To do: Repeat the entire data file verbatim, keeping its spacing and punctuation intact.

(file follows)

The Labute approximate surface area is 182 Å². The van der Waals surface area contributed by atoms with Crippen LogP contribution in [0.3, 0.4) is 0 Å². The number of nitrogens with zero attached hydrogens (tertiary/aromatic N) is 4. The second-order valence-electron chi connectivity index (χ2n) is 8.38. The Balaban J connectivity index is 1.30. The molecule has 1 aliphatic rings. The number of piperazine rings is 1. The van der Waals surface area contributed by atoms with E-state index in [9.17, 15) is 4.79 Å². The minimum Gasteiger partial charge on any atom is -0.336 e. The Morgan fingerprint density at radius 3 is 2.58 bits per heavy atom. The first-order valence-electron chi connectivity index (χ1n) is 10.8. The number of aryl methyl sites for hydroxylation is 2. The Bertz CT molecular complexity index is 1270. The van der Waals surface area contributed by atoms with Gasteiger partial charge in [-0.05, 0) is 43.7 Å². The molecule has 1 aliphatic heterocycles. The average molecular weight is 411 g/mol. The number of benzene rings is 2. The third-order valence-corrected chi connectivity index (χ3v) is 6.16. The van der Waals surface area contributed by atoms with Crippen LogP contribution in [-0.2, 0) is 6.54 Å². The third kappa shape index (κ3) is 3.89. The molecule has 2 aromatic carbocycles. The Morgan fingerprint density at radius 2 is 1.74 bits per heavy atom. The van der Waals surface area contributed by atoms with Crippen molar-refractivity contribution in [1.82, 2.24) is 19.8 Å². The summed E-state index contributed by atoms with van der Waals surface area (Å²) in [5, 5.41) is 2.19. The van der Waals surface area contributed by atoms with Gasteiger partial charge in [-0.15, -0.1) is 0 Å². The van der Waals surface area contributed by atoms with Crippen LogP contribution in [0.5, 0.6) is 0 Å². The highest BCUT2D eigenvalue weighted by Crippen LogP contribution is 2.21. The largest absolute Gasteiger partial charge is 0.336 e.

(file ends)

The Labute approximate surface area is 182 Å². The van der Waals surface area contributed by atoms with Crippen LogP contribution in [0.3, 0.4) is 0 Å². The number of nitrogens with zero attached hydrogens (tertiary/aromatic N) is 4. The second-order valence-electron chi connectivity index (χ2n) is 8.38. The Balaban J connectivity index is 1.30. The molecule has 1 aliphatic rings. The number of piperazine rings is 1. The van der Waals surface area contributed by atoms with E-state index in [9.17, 15) is 4.79 Å². The minimum Gasteiger partial charge on any atom is -0.336 e. The Morgan fingerprint density at radius 3 is 2.58 bits per heavy atom. The first-order valence-electron chi connectivity index (χ1n) is 10.8. The number of aryl methyl sites for hydroxylation is 2. The Bertz CT molecular complexity index is 1270. The van der Waals surface area contributed by atoms with Gasteiger partial charge in [-0.05, 0) is 43.7 Å². The molecule has 1 aliphatic heterocycles. The average molecular weight is 411 g/mol. The number of benzene rings is 2. The third-order valence-corrected chi connectivity index (χ3v) is 6.16. The van der Waals surface area contributed by atoms with Crippen LogP contribution in [-0.2, 0) is 6.54 Å². The third kappa shape index (κ3) is 3.89. The molecule has 2 aromatic carbocycles. The Morgan fingerprint density at radius 2 is 1.74 bits per heavy atom. The van der Waals surface area contributed by atoms with Crippen molar-refractivity contribution in [1.82, 2.24) is 19.8 Å². The summed E-state index contributed by atoms with van der Waals surface area (Å²) in [5, 5.41) is 2.19. The van der Waals surface area contributed by atoms with Gasteiger partial charge in [-0.15, -0.1) is 0 Å². The van der Waals surface area contributed by atoms with Crippen LogP contribution in [0.5, 0.6) is 0 Å². The highest BCUT2D eigenvalue weighted by Crippen LogP contribution is 2.21. The largest absolute Gasteiger partial charge is 0.336 e.